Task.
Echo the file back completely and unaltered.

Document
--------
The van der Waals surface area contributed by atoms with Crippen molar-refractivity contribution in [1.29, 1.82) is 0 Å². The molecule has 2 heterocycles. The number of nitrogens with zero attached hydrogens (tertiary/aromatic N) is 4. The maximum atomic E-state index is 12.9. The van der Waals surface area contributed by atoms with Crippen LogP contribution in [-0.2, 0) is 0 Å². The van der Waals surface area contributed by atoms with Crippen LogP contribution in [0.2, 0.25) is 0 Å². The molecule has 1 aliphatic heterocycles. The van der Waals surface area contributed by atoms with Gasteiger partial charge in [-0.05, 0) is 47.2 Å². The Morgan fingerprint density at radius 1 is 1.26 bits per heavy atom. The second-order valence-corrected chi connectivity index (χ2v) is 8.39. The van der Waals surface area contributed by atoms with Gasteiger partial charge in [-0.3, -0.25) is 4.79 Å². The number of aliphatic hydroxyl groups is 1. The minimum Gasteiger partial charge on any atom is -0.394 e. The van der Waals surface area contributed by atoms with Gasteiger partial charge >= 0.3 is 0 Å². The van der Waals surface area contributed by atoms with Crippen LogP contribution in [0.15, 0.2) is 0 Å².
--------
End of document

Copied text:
The van der Waals surface area contributed by atoms with Crippen molar-refractivity contribution in [1.29, 1.82) is 0 Å². The molecule has 2 heterocycles. The number of nitrogens with zero attached hydrogens (tertiary/aromatic N) is 4. The maximum atomic E-state index is 12.9. The van der Waals surface area contributed by atoms with Crippen LogP contribution in [-0.2, 0) is 0 Å². The van der Waals surface area contributed by atoms with Crippen LogP contribution in [0.2, 0.25) is 0 Å². The molecule has 1 aliphatic heterocycles. The van der Waals surface area contributed by atoms with Gasteiger partial charge in [-0.05, 0) is 47.2 Å². The Morgan fingerprint density at radius 1 is 1.26 bits per heavy atom. The second-order valence-corrected chi connectivity index (χ2v) is 8.39. The van der Waals surface area contributed by atoms with Gasteiger partial charge in [-0.3, -0.25) is 4.79 Å². The number of aliphatic hydroxyl groups is 1. The minimum Gasteiger partial charge on any atom is -0.394 e. The van der Waals surface area contributed by atoms with Gasteiger partial charge >= 0.3 is 0 Å². The van der Waals surface area contributed by atoms with Crippen LogP contribution in [0.15, 0.2) is 0 Å².